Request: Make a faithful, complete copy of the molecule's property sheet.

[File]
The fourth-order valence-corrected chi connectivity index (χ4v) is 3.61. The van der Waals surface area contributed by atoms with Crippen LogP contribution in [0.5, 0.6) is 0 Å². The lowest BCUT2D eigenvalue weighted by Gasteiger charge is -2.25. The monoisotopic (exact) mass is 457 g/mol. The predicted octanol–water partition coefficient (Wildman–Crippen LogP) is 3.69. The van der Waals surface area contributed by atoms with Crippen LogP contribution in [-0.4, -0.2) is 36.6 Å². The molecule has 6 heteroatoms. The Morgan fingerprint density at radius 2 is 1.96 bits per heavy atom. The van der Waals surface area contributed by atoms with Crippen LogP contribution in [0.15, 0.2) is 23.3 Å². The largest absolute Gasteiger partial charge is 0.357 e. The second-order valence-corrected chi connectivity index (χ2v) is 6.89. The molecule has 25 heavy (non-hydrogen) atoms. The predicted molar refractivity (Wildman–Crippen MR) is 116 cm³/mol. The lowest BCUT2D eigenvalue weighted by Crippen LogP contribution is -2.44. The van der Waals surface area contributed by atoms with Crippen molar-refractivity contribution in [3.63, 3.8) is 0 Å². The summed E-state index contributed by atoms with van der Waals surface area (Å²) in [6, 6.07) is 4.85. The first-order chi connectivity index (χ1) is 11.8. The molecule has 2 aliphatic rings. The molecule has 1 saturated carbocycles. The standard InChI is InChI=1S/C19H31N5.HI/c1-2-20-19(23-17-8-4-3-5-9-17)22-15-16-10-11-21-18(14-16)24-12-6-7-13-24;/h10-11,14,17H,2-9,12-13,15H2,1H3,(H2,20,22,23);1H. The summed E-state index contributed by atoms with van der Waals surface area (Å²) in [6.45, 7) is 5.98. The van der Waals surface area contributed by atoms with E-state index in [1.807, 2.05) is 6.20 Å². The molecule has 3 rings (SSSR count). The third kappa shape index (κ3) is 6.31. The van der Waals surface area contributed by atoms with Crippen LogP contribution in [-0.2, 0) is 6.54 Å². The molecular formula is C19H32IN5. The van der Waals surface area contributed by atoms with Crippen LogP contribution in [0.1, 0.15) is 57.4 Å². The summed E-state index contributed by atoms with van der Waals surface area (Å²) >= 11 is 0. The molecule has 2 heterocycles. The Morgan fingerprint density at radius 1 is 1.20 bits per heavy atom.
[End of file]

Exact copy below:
The fourth-order valence-corrected chi connectivity index (χ4v) is 3.61. The van der Waals surface area contributed by atoms with Crippen LogP contribution in [0.5, 0.6) is 0 Å². The lowest BCUT2D eigenvalue weighted by Gasteiger charge is -2.25. The monoisotopic (exact) mass is 457 g/mol. The predicted octanol–water partition coefficient (Wildman–Crippen LogP) is 3.69. The van der Waals surface area contributed by atoms with Crippen LogP contribution in [-0.4, -0.2) is 36.6 Å². The molecule has 6 heteroatoms. The Morgan fingerprint density at radius 2 is 1.96 bits per heavy atom. The van der Waals surface area contributed by atoms with Crippen LogP contribution in [0.15, 0.2) is 23.3 Å². The largest absolute Gasteiger partial charge is 0.357 e. The second-order valence-corrected chi connectivity index (χ2v) is 6.89. The molecule has 25 heavy (non-hydrogen) atoms. The predicted molar refractivity (Wildman–Crippen MR) is 116 cm³/mol. The lowest BCUT2D eigenvalue weighted by Crippen LogP contribution is -2.44. The van der Waals surface area contributed by atoms with Crippen molar-refractivity contribution in [3.63, 3.8) is 0 Å². The summed E-state index contributed by atoms with van der Waals surface area (Å²) in [6, 6.07) is 4.85. The first-order chi connectivity index (χ1) is 11.8. The molecule has 2 aliphatic rings. The molecule has 1 saturated carbocycles. The standard InChI is InChI=1S/C19H31N5.HI/c1-2-20-19(23-17-8-4-3-5-9-17)22-15-16-10-11-21-18(14-16)24-12-6-7-13-24;/h10-11,14,17H,2-9,12-13,15H2,1H3,(H2,20,22,23);1H. The summed E-state index contributed by atoms with van der Waals surface area (Å²) in [6.45, 7) is 5.98. The van der Waals surface area contributed by atoms with E-state index in [1.807, 2.05) is 6.20 Å². The molecule has 3 rings (SSSR count). The third kappa shape index (κ3) is 6.31. The van der Waals surface area contributed by atoms with Crippen LogP contribution in [-0.2, 0) is 6.54 Å². The molecular formula is C19H32IN5. The van der Waals surface area contributed by atoms with Crippen LogP contribution in [0.1, 0.15) is 57.4 Å². The summed E-state index contributed by atoms with van der Waals surface area (Å²) >= 11 is 0. The molecule has 2 heterocycles. The Morgan fingerprint density at radius 1 is 1.20 bits per heavy atom.